Ask The Biologist

Split Personalities

Split Personalities

By Bob Humphrey

Hunter wants to know why deer in his area exhibit a sudden mood swing.

QUESTION: I deer hunt in northern Minnesota in the Grand Rapids area. There are a few hay fields in the area, but other than that it’s brush country. During the spring and summer, deer like to feed on new growth in the wide ditches and to escape the constant mosquitoes and deer flies. They are in their red summer coats and seem oblivious to the sightseers. But once they grow their winter coats in September, they become ever more spooky and less tolerable to humans. This behavior occurs even before small game and archery season starts. Is this a learned behavior from the does to the fawns for generations of the upcoming hunting seasons? –Steve B.

ANSWER: While we can never be certain of such things, it is likely the shift you observe is, at least to some extent, a learned behavior taught by a doe to her fawns. As for the reasons, that behavior is less likely related to the upcoming hunting seasons. That would suggest reasoning, an ability deer do not have, despite how they often outwit us.

It’s possible it could be indirectly related if human activity were to suddenly increase in the area – hunters hanging stands, setting trail cameras and clearing shooting lanes. But if, as you suggest, this is an annual occurrence, I suspect there may be other factors involved.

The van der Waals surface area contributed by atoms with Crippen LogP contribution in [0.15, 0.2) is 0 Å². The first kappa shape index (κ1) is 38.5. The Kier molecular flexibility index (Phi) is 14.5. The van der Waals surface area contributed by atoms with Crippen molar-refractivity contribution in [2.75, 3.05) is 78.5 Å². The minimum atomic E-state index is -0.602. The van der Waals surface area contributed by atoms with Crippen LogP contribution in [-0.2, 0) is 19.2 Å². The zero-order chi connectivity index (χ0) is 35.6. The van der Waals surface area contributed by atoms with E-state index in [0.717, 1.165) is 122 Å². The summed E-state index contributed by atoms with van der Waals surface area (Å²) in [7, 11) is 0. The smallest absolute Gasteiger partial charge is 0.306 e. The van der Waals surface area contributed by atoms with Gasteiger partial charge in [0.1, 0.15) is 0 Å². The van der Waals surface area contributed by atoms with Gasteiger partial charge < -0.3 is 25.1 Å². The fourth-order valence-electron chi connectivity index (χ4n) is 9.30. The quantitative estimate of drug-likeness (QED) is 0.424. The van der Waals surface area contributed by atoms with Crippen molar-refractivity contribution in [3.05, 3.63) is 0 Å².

One of the most likely possibilities is diet shift. You mentioned deer were feeding on new growth in the ditches. Indeed, deer seek high protein foods throughout the summer, which is most often found in herbaceous vegetation like fields.

As the days grow shorter, things change. Herbaceous plants mature and die, suddenly becoming less nutritious and palatable. Meanwhile, deer begin gradually shifting their diet to foods higher in the cabohydrates they need to get in shape for the breeding season and lay on fat for winter. Outside of agricultural areas, most of those foods are in the woods in the form of hard and soft mast. The deer you’ve been watching might have simply left the salad bar and headed to the dessert table.

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Copyright 2018 by Buckmasters, Ltd.

Copyright 2017 by Buckmasters, Ltd